Two regions in Japan vying to be the site of the proposed International Linear Collider have produced wildly different promotional videos.
Now that Japan has expressed interest in hosting the International Linear Collider, the next-generation particle collider that will seek to better understand phenomena including the Higgs boson and dark matter, the big question is where in Japan the 31-kilometer-long machine might be built.
Two potential sites—the Sefuri mountains in Kyushu in the south and the Kitakami mountains in Tohoku in the north—released promotional videos this spring that take two distinct approaches.
The first to be released online, from Sefuri, is an energetic music video that left this viewer (and all of her colleagues) head-scratchingly intrigued. As it turns out, that’s exactly what the producers intended.
“We wanted the viewers to think, ‘Gosh, this is cool—even though I don’t understand a bit! By the way, what is the ILC? What is Sefuri?” says Yasuhito Hirowatari, senior staff member of the Fukuoka Prefectural Government’s ILC Project Promotion Team. “We then hope that viewers will search for the ILC and Sefuri online and also tell their friends about the video. Our number-one priority was to make the viewers curious about the ILC, even if they don’t have a background in physics or science.”
The video, which is full of highly choreographed scenes, anime and even a character played by Shota Mori, an internet personality famous for his “sleeve iPhone” trick, doesn’t directly describe the ILC or even the Sefuri region. Instead, it tells the story of two best friends. When they’re together, they can succeed at everything from complex math problems to karate—a comparison to the ILC's colliding positrons and electrons that could further our understanding of how the universe works. But when one of the friends needs to move away, all that is threatened.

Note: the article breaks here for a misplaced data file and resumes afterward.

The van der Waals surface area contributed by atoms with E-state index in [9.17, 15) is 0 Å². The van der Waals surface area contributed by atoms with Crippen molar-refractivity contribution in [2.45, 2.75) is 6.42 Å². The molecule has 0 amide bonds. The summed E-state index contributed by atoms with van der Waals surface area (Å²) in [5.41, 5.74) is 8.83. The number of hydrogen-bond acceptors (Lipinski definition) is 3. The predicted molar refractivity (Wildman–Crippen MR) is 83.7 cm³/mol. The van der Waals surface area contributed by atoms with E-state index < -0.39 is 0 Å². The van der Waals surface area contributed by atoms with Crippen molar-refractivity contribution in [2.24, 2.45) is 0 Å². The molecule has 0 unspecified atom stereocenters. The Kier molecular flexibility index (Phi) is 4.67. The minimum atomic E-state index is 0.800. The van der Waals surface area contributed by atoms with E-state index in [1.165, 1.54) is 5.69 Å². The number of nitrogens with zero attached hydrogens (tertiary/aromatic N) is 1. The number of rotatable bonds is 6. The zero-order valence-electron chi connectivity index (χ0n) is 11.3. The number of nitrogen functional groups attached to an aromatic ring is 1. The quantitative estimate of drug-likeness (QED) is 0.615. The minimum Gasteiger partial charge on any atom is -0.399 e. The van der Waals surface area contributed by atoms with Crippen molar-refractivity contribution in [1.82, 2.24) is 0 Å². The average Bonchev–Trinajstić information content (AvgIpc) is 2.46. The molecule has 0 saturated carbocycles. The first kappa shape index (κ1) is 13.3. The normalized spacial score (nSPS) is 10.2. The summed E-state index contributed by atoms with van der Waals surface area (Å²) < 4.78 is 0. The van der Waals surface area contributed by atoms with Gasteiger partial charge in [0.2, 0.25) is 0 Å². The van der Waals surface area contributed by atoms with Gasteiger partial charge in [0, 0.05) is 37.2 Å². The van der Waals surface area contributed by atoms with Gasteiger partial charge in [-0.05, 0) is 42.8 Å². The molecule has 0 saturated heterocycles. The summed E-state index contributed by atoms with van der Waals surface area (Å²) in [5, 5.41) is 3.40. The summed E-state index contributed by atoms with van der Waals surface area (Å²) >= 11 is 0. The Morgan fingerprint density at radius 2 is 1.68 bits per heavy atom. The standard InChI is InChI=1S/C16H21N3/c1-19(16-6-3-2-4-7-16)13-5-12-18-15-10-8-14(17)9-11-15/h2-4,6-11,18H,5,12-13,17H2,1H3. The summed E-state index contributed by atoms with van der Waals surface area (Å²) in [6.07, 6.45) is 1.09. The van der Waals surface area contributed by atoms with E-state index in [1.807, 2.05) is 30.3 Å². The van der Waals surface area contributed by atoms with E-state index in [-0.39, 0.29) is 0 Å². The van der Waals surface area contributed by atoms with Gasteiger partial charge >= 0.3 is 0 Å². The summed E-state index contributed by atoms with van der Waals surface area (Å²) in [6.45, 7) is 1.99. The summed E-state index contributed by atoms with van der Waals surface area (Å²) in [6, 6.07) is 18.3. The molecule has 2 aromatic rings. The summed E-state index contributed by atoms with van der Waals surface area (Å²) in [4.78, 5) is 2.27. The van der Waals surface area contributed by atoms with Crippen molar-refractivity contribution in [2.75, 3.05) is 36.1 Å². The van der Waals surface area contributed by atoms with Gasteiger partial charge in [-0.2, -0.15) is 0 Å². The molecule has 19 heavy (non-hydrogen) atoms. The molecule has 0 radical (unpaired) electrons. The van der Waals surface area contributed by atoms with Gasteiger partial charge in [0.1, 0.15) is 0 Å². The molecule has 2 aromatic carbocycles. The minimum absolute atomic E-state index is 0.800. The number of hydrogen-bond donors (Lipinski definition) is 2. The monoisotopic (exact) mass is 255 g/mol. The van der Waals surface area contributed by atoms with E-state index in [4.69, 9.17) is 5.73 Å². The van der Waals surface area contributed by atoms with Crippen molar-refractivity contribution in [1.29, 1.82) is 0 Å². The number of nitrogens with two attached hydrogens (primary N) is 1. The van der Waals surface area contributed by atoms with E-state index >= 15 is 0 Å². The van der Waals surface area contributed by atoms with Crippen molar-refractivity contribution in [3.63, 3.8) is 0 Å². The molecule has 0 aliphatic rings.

“When I was with her, I could do anything. With her, we were the big bang—a big bang created by a positron and an electron,” the lyrics go. “I can’t do without her… Sefuri, don’t you want to know about dark matter? Don’t you want to know about the Higgs boson? Don’t you want to know about the mysteries of hidden space?”
Yasuhito says that he and the video’s other producers believe that basic science can make people excited, so they focused on those feelings of excitement in the video.
The team, he continues, hopes the ILC will be built in Sefuri in part because the region has for many years sought to be a center for international cultural and academic interactions. “For the further development of this effort, we should enlarge this diversity in the quantitative as well as the qualitative sense,” he says. “We believe the ILC will be key to strengthening ties with other Asian countries, and to promote interactions with people from Europe and the Americas.”
The other video, released by the Tohoku Conference for the Promotion of the ILC, is a 20-minute educational film, the video equivalent of the vision paper the group published in July 2012. In addition to a persuasive message that building the ILC in Tohoku will offer much needed revitalization following the devastating 2011 Tohoku earthquake, the video offers quite a bit of background on the ILC project and the benefits of building the facility in Tohoku.
The film follows actress, screenwriter and poet Hana Konoe as she sits in on physics and chemistry classes, discusses what we know—and what we don’t know—about the universe with Hitoshi Murayama, deputy director of the Linear Collider Collaboration, and learns about the culture and geography of Tohoku.
“We hope that viewers obtain accurate information on the ILC science project and can understand its scientific importance,” says Tsunehiro Arihara, who leads the Tohoku Conference for the Promotion of the ILC. “We also hope to express that the benefit of building the ILC in this area will be huge. For the people of Tohoku, the realization of this dream project means the big hope for recovery” from the Tohoku earthquake.
Nobuko Ito, principal at the St. Ursula Gakuin Eichi School in Tohoku, says in the video, “When the ILC research and development center is complete, the dream of a sturdy platform for children in Tohoku will be accomplished.” By that time, she continues, the facility “will have become a major means of support for the community and a pillar of the family.”
Tsunehiro says he hopes that the video reaches many who live in the Tohoku area, and informs them that their region is a candidate site for the ILC. He also hopes that it inspires young people to think about their future a decade or two from now, and encourages them to become interested in science. Finally, he says he hopes that people worldwide will watch the video and “know that a global science center where world-premier scientists pursue great challenges can be realized in Tohoku.”
Although the two videos are very different, each is persuasive in its own way. Following a careful evaluation of both sites’ geology, infrastructure and ability to support the thousands of researchers who would move to the area, the ILC Site Evaluation Council will make a recommendation on where to locate the collider. No matter which region is ultimately chosen, particle physics will undoubtedly be the winner.